Monday, February 2, 2009

Trying to Get into the Present Tense with James Carter

I remember the first time College Roomy had me sitting in his back room (post college) and put on James Carter's 1995 release, The Real Quietstorm which opens with the phatest baritone sax openings of "Round Midnight" one could ever imagine. It was a sound that made you melt the minute you heard it. That whole album, which I picked up the first chance I could after I heard it, was simply wonderful all the way through with that totally sexy late night jazz feel to it. I thought, this is a player I am going to be listening to for a very long time. Carter's contrbutions on Robert Altman's 1996 Kansas City soundtrack did nothing but confirm that sense as Carter's distinctive growl on any saxophone he touched--whether bari, alto or soprano--and on any style of song he played, was both distinctive and a pleasure to listen to. As Pico puts it:

When you hear Carter play the saxophone, it's pretty unmistakable that it's him: he's got the soul of Lester Young, the grit of Eddie Harris and the technical proficiency of John Coltrane.
But alas, I didn't keep up (at all) and it was only recently that I picked up my second James Carter album--his 2008 release Present Tense. Now you have to be a real curmudgeon to not enjoy Carter's playing, but I can also understand some of the slightly, er, nuanced reactions to this album. It has exquisite playing throughout and great mixes and each song is worthy of comment, but it doesn't quite hold together as a whole.

Carter plays just about anything that has a reed and requires wind and then throws in a little flute for good measure--so talent is not an issue. And the album contains a variety of influences from standard swing, to Latin, to alternative jazz, so you have to respect the variety. And all of it does have a certain Carter touch--this isn't just a cat with a sax showing off his skills . . . but it still doesn't move me as a great disc (although it has, for the most part received some very solid reviews).

The disc opens with "Rapid Shave"--a swinging Blue Note era sounding bop tune by Dave Burns that sets the tone. That is followed by "Bro. Dolphy"--a Carter original that leans toward the atonal, alternative jazz Dolphy played and Carter, on the bass clarinet of course, does Dolphy justice. That said, the tune throws off the album for me as it is as if I just hit the shuffle button on the iPod and jumped from one era to the next. Eclectic and wide-ranging yes, but not really how I like my discs to flow.

In fact, I think it is this moment in the disc which is the real hitch for me as after that we settle in with a Django ballad (never can you go wrong there) and a slow cha-cha piece where Carter's growling sax is at its best--slow and menacing. We then move into a pretty nice mix of pieces although I have to say I am not real keen on jazz albums where the artist is dueling himself on a multi-track mix of, well, himself, which we get on "Song of Delilah." The disc has some nice pieces in the later half with a great swinging version of Gigi Gryce's "Hymn of the Orient" and some nice Latin-flavored pieces.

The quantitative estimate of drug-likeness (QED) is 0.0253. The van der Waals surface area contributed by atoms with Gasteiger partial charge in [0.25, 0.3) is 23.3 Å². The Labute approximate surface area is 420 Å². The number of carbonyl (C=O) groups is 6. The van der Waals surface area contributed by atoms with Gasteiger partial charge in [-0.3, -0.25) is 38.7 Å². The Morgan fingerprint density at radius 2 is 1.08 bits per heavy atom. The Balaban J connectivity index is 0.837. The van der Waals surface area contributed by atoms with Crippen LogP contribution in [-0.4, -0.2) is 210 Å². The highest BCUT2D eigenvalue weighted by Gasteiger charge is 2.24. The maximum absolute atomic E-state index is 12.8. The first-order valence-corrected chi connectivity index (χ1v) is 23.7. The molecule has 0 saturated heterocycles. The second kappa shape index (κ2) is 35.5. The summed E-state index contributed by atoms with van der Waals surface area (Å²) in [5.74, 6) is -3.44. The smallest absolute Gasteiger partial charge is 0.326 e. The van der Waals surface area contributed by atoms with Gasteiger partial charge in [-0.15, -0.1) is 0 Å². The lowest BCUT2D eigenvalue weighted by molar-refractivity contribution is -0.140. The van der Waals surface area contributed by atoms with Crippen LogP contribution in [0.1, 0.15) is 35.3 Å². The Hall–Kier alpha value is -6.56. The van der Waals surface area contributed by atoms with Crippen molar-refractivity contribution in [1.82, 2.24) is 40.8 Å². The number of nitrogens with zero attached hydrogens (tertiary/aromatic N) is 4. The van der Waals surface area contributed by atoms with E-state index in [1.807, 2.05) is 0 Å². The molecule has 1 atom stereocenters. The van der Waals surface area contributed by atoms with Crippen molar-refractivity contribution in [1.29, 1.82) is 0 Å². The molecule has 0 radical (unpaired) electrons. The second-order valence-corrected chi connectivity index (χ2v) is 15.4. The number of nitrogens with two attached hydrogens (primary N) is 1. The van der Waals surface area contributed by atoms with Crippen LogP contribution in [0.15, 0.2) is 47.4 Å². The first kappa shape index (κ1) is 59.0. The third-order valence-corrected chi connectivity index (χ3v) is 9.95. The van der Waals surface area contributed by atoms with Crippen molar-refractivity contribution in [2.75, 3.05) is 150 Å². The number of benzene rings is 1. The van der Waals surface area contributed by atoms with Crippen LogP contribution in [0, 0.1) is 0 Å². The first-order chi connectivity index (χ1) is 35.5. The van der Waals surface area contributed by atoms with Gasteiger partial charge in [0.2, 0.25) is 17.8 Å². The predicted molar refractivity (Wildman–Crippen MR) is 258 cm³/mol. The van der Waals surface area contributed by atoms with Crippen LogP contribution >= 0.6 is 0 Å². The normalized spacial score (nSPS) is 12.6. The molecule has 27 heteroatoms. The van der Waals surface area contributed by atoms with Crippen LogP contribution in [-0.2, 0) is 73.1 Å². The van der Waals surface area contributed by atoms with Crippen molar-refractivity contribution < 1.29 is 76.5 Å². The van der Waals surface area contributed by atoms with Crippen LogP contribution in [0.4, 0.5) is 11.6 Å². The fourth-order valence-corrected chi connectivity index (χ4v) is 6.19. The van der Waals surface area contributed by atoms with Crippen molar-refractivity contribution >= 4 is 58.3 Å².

Ultimately though the breadth of styles becomes a bit too much of a mish-mash for me. I don't want it all to be the same, but I would really have liked a bit more sense of how it all fits together. Perhaps I am a bit too wed to a certain type of jazz album and am just still trying to figure out how to move forward with jazz rather than being hung up in the classics of the past. There are many wonderful moments here (with Dwight Adams' trumpet work and D.D. Jackson's piano providing great complements to Carter's sensibilities) and it is definitely worth a listen. It just doesn't reach the level of classic to me--a high bar I suppose, but one that this guy has the talent to reach. Of course to be fair, I should listen to something from the previous 15 years (and if you have a sense of offerings between Quietstorm and Present Tense that should be looked into, please advise).

Check these out, which I think are a few highlights of the album (which you can buy here).

Rapid Shave
Sussa Nita
Hymn of the Orient

And if you haven't heard this from Real Quietstorm which you can also buy here, well then let me share!

Round Midnight

And lastly, check out this swinging tune from Kansas City, on which JC takes a rippin solo (oh and you can buy that there too).

Moten Swing

1 comment:

Steven said...

I also really enjoyed his contributions to the Kansas City soundtrack.

I am holding a mix tape challenge of your favorite instrumentals, can't find my Kansas City soundtrack, dagnabbit.

Check my blog if you want to participate.